The increasingly violent clashes among police and protesters have roiled Hong Kong as thousands of residents have repeatedly taken to the streets to protest against what they see as an erosion of freedoms and autonomy beneath Chinese rule.

The protests, which started with opposition to an extradition bill that would have permitted suspects to be attempted in mainland China, have grown to incorporate demands for the proposed law’s total withdrawal, the resignation of Chief Executive Carrie Lam and an independent inquiry into police conduct against demonstrators.

Protesters in the former British colony say they are fighting the erosion of the “1 nation, two systems” arrangement that enshrined some autonomy for Hong Kong considering that China took it back in 1997.

On Tuesday, Michele Bachelet, the United Nations human rights commissioner, urged Hong Kong authorities to exercising restraint and investigate proof of their forces firing tear gas at protesters in methods banned beneath international law.

In response, China’s mission to the UN in Geneva rejected what it named a “wrongful statement” by Bachelet, saying it amounted to interference in its domestic affairs and sent “the incorrect signal to violent criminal offenders”.

In a statement, the mission stated Hong Kong protesters had smashed public facilities, paralysed the airport, blocked public transport and employed lethal weapons, “displaying a tendency of resorting to terrorism”.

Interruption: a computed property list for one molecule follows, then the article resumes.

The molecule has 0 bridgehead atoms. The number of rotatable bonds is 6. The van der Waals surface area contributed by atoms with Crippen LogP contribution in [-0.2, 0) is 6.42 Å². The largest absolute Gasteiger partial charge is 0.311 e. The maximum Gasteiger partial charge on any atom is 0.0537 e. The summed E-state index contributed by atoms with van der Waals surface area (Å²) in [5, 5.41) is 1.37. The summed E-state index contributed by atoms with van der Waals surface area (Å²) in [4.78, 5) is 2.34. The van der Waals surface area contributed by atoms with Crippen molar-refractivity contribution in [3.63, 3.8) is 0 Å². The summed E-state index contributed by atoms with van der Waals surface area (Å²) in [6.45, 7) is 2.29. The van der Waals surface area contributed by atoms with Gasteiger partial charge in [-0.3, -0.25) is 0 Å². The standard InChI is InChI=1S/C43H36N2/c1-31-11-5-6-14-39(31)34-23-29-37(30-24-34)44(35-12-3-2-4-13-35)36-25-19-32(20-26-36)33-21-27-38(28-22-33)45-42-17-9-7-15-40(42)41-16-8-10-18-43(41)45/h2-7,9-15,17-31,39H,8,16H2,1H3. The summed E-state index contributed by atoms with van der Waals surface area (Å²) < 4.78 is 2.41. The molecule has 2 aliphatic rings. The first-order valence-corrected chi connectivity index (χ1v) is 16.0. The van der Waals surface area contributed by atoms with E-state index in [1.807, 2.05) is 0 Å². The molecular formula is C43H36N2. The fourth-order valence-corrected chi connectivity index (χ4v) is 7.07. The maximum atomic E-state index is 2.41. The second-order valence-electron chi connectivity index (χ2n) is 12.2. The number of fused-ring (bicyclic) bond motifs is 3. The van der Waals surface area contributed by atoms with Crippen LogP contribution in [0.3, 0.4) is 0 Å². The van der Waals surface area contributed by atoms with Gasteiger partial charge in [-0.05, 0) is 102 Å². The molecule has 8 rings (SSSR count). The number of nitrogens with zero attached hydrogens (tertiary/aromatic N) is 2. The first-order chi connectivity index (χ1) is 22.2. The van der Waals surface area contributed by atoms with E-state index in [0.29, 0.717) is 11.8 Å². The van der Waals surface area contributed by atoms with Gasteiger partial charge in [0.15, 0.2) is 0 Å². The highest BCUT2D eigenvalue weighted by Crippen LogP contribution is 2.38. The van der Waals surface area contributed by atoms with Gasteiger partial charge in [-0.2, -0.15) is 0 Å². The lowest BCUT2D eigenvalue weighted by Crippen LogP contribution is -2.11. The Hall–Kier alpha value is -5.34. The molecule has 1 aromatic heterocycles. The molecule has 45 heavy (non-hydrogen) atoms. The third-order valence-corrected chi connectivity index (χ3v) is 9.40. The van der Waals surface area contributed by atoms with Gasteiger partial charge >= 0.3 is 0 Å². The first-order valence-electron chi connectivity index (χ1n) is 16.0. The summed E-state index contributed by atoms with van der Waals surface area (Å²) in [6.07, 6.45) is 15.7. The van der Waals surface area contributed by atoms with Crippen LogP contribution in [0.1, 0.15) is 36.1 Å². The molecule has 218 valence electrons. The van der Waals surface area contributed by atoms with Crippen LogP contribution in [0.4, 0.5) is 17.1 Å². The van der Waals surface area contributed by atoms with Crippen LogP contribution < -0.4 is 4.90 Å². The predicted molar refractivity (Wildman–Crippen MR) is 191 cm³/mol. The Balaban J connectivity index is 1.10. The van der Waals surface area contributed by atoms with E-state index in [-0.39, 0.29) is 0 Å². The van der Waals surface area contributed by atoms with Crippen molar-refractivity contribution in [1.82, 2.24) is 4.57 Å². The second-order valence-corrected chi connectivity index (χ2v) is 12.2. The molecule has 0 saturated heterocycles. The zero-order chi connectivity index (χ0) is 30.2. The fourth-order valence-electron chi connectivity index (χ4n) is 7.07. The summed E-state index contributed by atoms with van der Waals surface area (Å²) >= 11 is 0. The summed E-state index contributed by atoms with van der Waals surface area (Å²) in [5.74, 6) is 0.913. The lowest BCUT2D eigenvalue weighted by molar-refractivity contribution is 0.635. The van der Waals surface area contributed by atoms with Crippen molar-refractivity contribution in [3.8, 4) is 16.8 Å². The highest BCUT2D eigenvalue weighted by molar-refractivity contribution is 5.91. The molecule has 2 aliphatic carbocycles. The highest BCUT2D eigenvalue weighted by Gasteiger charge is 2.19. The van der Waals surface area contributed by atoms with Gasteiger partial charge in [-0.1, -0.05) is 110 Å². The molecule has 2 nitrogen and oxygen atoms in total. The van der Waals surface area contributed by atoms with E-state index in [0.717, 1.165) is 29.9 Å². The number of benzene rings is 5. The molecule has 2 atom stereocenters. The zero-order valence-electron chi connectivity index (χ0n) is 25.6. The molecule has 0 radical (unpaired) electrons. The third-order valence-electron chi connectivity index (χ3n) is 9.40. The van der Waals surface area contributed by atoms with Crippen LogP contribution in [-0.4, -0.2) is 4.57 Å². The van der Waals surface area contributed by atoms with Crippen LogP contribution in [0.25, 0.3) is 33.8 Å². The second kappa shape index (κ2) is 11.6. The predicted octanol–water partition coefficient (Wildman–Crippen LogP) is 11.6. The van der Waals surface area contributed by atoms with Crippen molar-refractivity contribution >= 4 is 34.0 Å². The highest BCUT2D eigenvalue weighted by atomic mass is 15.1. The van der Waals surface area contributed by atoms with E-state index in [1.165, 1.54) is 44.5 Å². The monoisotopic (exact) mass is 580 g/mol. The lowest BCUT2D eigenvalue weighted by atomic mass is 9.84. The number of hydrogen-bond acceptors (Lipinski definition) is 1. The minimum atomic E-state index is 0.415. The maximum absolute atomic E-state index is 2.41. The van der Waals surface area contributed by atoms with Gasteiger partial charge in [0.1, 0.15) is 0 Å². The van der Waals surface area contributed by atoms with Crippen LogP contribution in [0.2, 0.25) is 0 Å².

“The Chinese central government firmly supports Hong Kong Chief Executive Carrie Lam and the HK SAR government in discharging their duties in compliance with the law and supports the Hong Kong police force and judicial organs in enforcing the law decisively,” it stated.

Hong Kong legal professionals say Beijing could possibly be paving the way to use anti-terrorism laws to attempt to quell the demonstrations.

Unrest In Hong Kong During Anti-Government Protests

UN human rights commissioner urged Hong Kong authorities to investigate proof of their forces firing tear gas at protesters in methods banned beneath international law [Anthony Kwan/Getty Images]

Unprecedented shutdown

The clashes at the airport followed an unprecedented airport shutdown the prior day. 

Initially, the scene was peaceful as knots of protesters spoke to travellers, explaining the aims of their movement. Floors and walls had been covered with missives penned by activists and other artwork. 

“Sorry for the inconvenience, we are fighting for the future of our household,” study 1 protest banner at the airport.

“I believe paralysing the airport will be efficient in forcing Carrie Lam to respond to us … it can additional stress Hong Kong’s economy,” Dorothy Cheng, 17, told Reuters news agency.

For her element, Beijing-backed Lam insists that she will not quit.

“My duty goes beyond this certain variety of protest,” she stated on Tuesday, adding that violence had pushed the territory into a state of “panic and chaos”.

“Take a minute to appear at our city, our household,” she told aa news conference in the government headquarters complicated, which is fortified behind a practically two-metre-higher water-filled barricades.

“Can we bear to push it into the abyss and see it smashed to pieces?”

The rallies present Chinese President Xi Jinping with 1 of his most significant challenges considering that he came to energy in 2012.

Will China run out of patience with Hong Kong protests?